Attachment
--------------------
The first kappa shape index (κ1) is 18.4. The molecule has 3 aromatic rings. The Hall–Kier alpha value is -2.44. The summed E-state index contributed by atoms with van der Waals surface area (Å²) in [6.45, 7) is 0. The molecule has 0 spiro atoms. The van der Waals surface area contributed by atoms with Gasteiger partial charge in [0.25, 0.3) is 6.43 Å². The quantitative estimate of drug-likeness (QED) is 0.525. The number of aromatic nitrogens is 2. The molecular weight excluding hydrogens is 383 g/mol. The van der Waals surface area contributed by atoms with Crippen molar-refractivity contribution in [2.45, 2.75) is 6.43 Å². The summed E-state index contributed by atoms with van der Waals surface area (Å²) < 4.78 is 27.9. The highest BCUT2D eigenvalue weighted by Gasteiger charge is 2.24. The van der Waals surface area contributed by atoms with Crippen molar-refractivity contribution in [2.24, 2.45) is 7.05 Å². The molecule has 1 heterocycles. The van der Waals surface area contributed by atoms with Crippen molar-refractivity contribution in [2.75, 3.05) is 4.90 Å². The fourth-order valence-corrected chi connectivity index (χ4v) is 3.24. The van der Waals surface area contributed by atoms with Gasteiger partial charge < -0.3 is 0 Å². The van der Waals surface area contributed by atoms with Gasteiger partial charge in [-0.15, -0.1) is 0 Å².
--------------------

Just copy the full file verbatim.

The first kappa shape index (κ1) is 18.4. The molecule has 3 aromatic rings. The Hall–Kier alpha value is -2.44. The summed E-state index contributed by atoms with van der Waals surface area (Å²) in [6.45, 7) is 0. The molecule has 0 spiro atoms. The van der Waals surface area contributed by atoms with Gasteiger partial charge in [0.25, 0.3) is 6.43 Å². The quantitative estimate of drug-likeness (QED) is 0.525. The number of aromatic nitrogens is 2. The molecular weight excluding hydrogens is 383 g/mol. The van der Waals surface area contributed by atoms with Crippen molar-refractivity contribution in [2.45, 2.75) is 6.43 Å². The summed E-state index contributed by atoms with van der Waals surface area (Å²) < 4.78 is 27.9. The highest BCUT2D eigenvalue weighted by Gasteiger charge is 2.24. The van der Waals surface area contributed by atoms with Crippen molar-refractivity contribution in [2.24, 2.45) is 7.05 Å². The molecule has 1 heterocycles. The van der Waals surface area contributed by atoms with Crippen molar-refractivity contribution in [2.75, 3.05) is 4.90 Å². The fourth-order valence-corrected chi connectivity index (χ4v) is 3.24. The van der Waals surface area contributed by atoms with Gasteiger partial charge < -0.3 is 0 Å². The van der Waals surface area contributed by atoms with Gasteiger partial charge in [-0.15, -0.1) is 0 Å².